Palpable piracy

The average teenager has an average of 800 illegally downloaded song on their music player. Seventy percent of people think there is nothing with piracy.

The average teenager has an average of 800 illegally downloaded song on their music player. Seventy percent of people think there is nothing with piracy.

The average teenager has an average of 800 illegally downloaded song on their music player. Seventy percent of people think there is nothing with piracy.

A study done by The Institute for Policy Innovation showed that pirated music contributed to the loss of over 700,000 jobs, over $12.5 billion dollars to the economy and over $2 billion in wages to the everyone who helped produce and distribute the record.

Illegally downloading music is different from pirating music. Pirating is profiting from stolen work, which results in exponentially more losses. Illegally downloading music is stealing about a dollar worth of merchandise.

Pirated music is where the real loss comes from. Pirated music generally starts out as music that had been downloaded illegally, and is then sold for profit. So if a whole albums is illegally downloaded, that’s a loss of about ten dollars, but if that ripped off album is then copied and sold, that is now a loss of twenty dollars.

Downloading music is stealing, yet most people don’t feel the same conviction as they would stealing an actual copy; plenty of people will rip off music online but would never go in a store and shoplift a CD. The reason for that is people aren’t physically stealing something; by not stealing directly from an entity — like Walmart or Target — they don’t feel capable. People don’t feel the same guilt they would having to walk out of a store with something they didn’t pay for.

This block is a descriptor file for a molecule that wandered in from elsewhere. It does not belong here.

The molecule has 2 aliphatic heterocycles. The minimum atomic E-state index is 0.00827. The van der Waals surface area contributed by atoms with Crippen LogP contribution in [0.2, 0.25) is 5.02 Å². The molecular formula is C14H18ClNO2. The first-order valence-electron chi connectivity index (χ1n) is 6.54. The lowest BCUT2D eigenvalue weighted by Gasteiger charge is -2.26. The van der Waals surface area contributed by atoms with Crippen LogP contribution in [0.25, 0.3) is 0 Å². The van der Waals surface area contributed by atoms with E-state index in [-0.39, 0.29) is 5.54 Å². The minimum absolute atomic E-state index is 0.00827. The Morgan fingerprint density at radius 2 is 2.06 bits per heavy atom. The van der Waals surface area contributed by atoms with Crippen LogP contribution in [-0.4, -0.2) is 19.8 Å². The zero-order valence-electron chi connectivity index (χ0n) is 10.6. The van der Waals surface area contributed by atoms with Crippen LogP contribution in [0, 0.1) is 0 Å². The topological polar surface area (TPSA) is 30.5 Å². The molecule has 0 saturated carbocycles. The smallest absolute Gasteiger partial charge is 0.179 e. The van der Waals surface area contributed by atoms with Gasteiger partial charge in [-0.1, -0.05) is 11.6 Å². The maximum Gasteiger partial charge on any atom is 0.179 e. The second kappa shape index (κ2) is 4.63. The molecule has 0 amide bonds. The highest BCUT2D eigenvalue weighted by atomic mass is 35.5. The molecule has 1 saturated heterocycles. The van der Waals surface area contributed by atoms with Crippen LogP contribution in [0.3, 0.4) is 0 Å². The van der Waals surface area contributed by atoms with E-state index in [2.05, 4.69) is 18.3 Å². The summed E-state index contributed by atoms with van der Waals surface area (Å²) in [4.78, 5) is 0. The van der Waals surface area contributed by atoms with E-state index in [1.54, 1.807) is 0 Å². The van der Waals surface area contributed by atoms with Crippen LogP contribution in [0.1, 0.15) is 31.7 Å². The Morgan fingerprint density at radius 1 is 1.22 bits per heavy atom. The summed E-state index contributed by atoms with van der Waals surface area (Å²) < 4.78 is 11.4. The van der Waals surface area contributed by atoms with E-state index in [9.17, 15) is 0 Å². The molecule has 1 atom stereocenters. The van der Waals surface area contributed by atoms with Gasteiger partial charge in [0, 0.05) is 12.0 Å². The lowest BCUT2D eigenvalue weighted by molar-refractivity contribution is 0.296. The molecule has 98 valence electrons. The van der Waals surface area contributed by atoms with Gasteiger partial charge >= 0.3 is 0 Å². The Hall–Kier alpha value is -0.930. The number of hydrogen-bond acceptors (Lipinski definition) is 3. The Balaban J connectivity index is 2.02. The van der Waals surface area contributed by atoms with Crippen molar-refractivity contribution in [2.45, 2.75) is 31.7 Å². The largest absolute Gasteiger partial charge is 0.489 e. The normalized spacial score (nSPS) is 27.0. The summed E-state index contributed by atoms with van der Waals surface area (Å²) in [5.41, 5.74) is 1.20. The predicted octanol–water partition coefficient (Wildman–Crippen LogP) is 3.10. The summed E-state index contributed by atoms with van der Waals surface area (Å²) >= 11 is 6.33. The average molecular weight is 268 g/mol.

After interviewing several anonymous students, they all said that downloading music came down to respect for the artist. If it was an artist they liked and respected — even though majority of record sales goes to the corporations that produce the albums — they would pay for their album, but if they didn’t really like the artist and only wanted a few songs ,they have no problem illegally downloading the music.

One student said, “I am a musician myself, so I like to support artists… if I was a professional musician, I would want people to buy my stuff.”

“Morally it’s wrong, but how can you say no [to free music]?” said another student.

For almost everyone, it comes down to two things, respect and money. It’s not that they don’t want to buy music — they just don’t have the money to.

One person tried to justify their illegal actions by saying she supports artist by buying concert tickets. However, that doesn’t change the fact that it’s still stealing. Illegally downloading music is messing with peoples’ livelihood. People aren’t just stealing from Kanye West, a rapper with hundreds of millions of dollars. They’re stealing from everyone who helped produce the record, and you’re taking away money from the middle man whether it be iTunes or Target, it’s more people losing money.

Technology has been developed that would help stop the production of pirated music. With this technology, copies of CDs would have a popping noises throughout the CD that make it very hard to listen to. However this doesn’t solve the problem of MP3 being shared or sold.  It’s an ongoing problem that may never be solved.

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